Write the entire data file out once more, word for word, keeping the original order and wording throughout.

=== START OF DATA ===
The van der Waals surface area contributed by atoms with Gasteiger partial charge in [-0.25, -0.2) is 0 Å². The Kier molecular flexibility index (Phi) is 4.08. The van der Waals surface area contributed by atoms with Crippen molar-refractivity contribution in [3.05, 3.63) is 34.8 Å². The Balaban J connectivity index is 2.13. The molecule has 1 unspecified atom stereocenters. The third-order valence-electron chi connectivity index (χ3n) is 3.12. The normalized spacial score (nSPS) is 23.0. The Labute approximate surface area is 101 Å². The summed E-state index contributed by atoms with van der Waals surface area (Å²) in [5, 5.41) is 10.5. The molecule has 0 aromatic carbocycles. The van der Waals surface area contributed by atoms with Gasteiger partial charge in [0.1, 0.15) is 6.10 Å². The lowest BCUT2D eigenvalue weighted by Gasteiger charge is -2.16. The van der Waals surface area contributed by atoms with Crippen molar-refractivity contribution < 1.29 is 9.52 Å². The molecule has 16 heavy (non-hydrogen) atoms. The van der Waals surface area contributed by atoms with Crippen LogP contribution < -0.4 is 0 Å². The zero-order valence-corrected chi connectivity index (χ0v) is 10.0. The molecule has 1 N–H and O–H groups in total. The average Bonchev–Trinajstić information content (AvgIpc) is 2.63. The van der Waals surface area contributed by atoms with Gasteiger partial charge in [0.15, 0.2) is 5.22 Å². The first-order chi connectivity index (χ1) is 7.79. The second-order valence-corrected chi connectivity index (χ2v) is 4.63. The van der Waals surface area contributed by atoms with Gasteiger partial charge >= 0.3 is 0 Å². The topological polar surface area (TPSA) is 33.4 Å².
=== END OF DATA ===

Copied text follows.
The van der Waals surface area contributed by atoms with Gasteiger partial charge in [-0.25, -0.2) is 0 Å². The Kier molecular flexibility index (Phi) is 4.08. The van der Waals surface area contributed by atoms with Crippen molar-refractivity contribution in [3.05, 3.63) is 34.8 Å². The Balaban J connectivity index is 2.13. The molecule has 1 unspecified atom stereocenters. The third-order valence-electron chi connectivity index (χ3n) is 3.12. The normalized spacial score (nSPS) is 23.0. The Labute approximate surface area is 101 Å². The summed E-state index contributed by atoms with van der Waals surface area (Å²) in [5, 5.41) is 10.5. The molecule has 0 aromatic carbocycles. The van der Waals surface area contributed by atoms with Gasteiger partial charge in [0.1, 0.15) is 6.10 Å². The lowest BCUT2D eigenvalue weighted by Gasteiger charge is -2.16. The van der Waals surface area contributed by atoms with Crippen molar-refractivity contribution < 1.29 is 9.52 Å². The molecule has 16 heavy (non-hydrogen) atoms. The van der Waals surface area contributed by atoms with Crippen LogP contribution < -0.4 is 0 Å². The zero-order valence-corrected chi connectivity index (χ0v) is 10.0. The molecule has 1 N–H and O–H groups in total. The average Bonchev–Trinajstić information content (AvgIpc) is 2.63. The van der Waals surface area contributed by atoms with Gasteiger partial charge in [0.15, 0.2) is 5.22 Å². The first-order chi connectivity index (χ1) is 7.79. The second-order valence-corrected chi connectivity index (χ2v) is 4.63. The van der Waals surface area contributed by atoms with Gasteiger partial charge >= 0.3 is 0 Å². The topological polar surface area (TPSA) is 33.4 Å².